While the quality of transcendence presumes a capacity for self-effacement, self-effacement, that is shunning the limelight in the larger interests of the collective goal (whether it be institutional success or universal harmony), one could assert, presumes a quality of humility. And humility, not to be confused with false modesty, was a characteristic that was considered a mark of both the enlightened teacher and the taught. Socrates echoes the Upanishadic sentiments in this regard when he says, in ‘Apology,’ “I’m wiser than this man; it is likely that neither of us knows anything worthwhile, but he thinks he knows something when he doesn’t, whereas when I do not know, I do not think I know either; so I’m wiser than he to this small extent, that I do not think I know what I do not know.” Says the Upanishadic teacher to the hapless student, “I know because I know I don’t know. You won’t know and you can’t know because you don’t know, and you don’t know you don’t know.” So, how does the student overcome this ignorance? How does a student acquire those qualities that would distinguish the ‘educated’ person from the one who is not? Would someone who is self-taught, or one who has grown in the lap of Nature and learnt from observation and contemplation, qualify as an educated person if they regard themselves as one with the universe; if they are self-effacing, humble?
Consider, for instance, the following story. An elderly academic once approached a young cobbler boy who was sitting under a banyan tree outside his college. The learned professor was a fun-loving person and the young cobbler boy, with a serious demeanour that belied his age, it seemed to the professor, could do with a spot of good cheer. Having handed over his shoe to be repaired, the professor settled down on a rock under the shade of the banyan tree and tried to engage the boy in conversation. When all his initial pleasantries elicited no more than monosyllabic grunts or nods from the boy, the scholar decided to shake the boy out of his reserve and said, “You know, I just returned from Vaikunta, the abode of Vishnu. And you know what I saw Vishnu do? I saw him sending an elephant through the eye of a needle. Just as you are sending that piece of twine through the eye of the needle, see?”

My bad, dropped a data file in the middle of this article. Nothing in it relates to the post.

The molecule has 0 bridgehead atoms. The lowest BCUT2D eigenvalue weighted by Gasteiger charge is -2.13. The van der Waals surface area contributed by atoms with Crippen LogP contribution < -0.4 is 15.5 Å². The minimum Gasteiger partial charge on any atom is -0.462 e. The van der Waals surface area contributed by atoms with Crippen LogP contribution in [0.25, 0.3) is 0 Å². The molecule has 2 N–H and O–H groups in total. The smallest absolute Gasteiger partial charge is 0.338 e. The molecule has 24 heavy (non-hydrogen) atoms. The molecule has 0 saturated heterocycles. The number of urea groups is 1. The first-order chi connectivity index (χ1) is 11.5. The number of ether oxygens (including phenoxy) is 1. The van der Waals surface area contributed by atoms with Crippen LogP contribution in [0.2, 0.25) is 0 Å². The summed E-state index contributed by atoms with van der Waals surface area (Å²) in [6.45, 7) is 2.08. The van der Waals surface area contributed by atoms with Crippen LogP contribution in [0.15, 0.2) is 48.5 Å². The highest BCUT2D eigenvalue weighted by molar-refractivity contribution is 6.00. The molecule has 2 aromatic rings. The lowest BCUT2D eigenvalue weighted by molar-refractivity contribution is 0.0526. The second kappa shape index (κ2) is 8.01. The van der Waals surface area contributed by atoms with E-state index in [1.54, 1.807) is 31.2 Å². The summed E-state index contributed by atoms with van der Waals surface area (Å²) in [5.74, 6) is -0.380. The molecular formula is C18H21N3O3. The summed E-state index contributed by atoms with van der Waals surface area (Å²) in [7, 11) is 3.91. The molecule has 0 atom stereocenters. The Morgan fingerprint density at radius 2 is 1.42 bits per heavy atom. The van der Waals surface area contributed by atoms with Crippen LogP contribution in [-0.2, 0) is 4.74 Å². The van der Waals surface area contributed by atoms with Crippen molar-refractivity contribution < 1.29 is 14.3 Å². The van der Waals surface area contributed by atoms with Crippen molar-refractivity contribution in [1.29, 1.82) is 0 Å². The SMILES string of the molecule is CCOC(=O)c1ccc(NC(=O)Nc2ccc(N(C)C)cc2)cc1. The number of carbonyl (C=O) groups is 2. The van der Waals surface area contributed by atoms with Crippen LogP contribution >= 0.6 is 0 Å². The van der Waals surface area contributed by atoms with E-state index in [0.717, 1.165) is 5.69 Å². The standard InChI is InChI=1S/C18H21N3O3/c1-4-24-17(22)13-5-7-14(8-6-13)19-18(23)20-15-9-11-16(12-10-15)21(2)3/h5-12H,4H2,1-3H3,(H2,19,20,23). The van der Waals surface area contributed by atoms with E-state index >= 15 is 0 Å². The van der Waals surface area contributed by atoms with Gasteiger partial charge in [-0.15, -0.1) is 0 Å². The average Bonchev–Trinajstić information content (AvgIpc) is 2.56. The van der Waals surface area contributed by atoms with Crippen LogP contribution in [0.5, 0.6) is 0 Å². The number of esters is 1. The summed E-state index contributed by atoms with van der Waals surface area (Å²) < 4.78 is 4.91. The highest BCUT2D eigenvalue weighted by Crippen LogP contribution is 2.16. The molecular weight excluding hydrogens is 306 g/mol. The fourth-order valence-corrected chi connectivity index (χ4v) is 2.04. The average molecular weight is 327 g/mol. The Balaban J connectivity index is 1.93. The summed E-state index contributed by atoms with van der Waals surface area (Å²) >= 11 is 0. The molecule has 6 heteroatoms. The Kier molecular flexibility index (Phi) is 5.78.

The cobbler boy didn’t say anything and the frustrated professor exclaimed, “Well boy, say something! Isn’t it astonishing? A huge elephant – you’ve seen an elephant haven’t you – through the eye of a tiny needle, no bigger than yours. Can you believe it? Do you think such a thing is possible?”
The boy quietly took up a fig that had freshly fallen from the banyan tree. He squeezed it open, and picking out one tiny seed from the pulpy mass inside, said, “This huge banyan tree has been hidden within this seed that you can barely hold between your fingers. If such a remarkable thing has been possible, then why can’t an elephant be passed through the eye of a needle?”
To go back to our question, would it be right to say that any person is educated who exhibits clear evidence of qualities that we have identified as those that distinguish an ‘educated’ person? If yes, the cobbler boy would surely qualify as an educated person, whereas the probability is that he has never been formally ‘taught.’ On the other hand, this claim could be criticized as being ‘elitist,’ as the cobbler boy has obviously been taught a trade, or a skill, involving set procedures and method, though he may not have undergone an institutionalized education. And he has acquired a wisdom beyond his years perhaps through contemplation or a natural intelligence or knowledge attributable to cultural capital. One could hark back to the story of Ekalavya, Prahlada and Abhimanyu who learnt by imbibing teaching that was essentially meant for the benefit of others and at least in the case of Ekalavya and Abhimanyu, the learning was related to skill and technique involving physical prowess rather than learning of a mentally stimulating, scholarly nature. So, that leaves us with a few more questions. In addition to deciding whether anyone may be considered educated if they exhibit the qualities expected of an educated person, it is also necessary to ask whether all kinds of knowledge qualify to be considered as education, and whether this learning or training can occur anywhere, anyhow.